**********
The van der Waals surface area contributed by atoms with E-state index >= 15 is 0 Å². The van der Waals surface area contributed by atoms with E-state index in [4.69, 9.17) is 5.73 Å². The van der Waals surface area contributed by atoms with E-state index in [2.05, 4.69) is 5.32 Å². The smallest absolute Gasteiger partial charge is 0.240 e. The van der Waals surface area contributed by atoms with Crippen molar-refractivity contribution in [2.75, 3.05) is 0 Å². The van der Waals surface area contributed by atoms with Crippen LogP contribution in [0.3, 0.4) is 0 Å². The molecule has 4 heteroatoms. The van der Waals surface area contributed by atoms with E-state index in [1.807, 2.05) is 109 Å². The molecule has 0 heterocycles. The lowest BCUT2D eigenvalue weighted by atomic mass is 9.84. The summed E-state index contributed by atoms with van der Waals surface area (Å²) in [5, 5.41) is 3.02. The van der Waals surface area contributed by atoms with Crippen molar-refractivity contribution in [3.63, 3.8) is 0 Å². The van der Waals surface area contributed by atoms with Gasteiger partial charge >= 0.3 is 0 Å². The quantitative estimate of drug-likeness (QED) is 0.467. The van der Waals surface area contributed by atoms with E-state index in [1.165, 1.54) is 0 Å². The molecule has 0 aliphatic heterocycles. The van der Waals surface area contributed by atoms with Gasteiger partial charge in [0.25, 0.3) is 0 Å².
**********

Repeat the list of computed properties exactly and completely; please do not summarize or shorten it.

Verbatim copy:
The van der Waals surface area contributed by atoms with E-state index >= 15 is 0 Å². The van der Waals surface area contributed by atoms with E-state index in [4.69, 9.17) is 5.73 Å². The van der Waals surface area contributed by atoms with E-state index in [2.05, 4.69) is 5.32 Å². The smallest absolute Gasteiger partial charge is 0.240 e. The van der Waals surface area contributed by atoms with Crippen molar-refractivity contribution in [2.75, 3.05) is 0 Å². The van der Waals surface area contributed by atoms with Crippen LogP contribution in [0.3, 0.4) is 0 Å². The molecule has 4 heteroatoms. The van der Waals surface area contributed by atoms with E-state index in [1.807, 2.05) is 109 Å². The molecule has 0 heterocycles. The lowest BCUT2D eigenvalue weighted by atomic mass is 9.84. The summed E-state index contributed by atoms with van der Waals surface area (Å²) in [5, 5.41) is 3.02. The van der Waals surface area contributed by atoms with Crippen molar-refractivity contribution in [3.63, 3.8) is 0 Å². The van der Waals surface area contributed by atoms with Gasteiger partial charge >= 0.3 is 0 Å². The quantitative estimate of drug-likeness (QED) is 0.467. The van der Waals surface area contributed by atoms with E-state index in [1.165, 1.54) is 0 Å². The molecule has 0 aliphatic heterocycles. The van der Waals surface area contributed by atoms with Gasteiger partial charge in [0.25, 0.3) is 0 Å².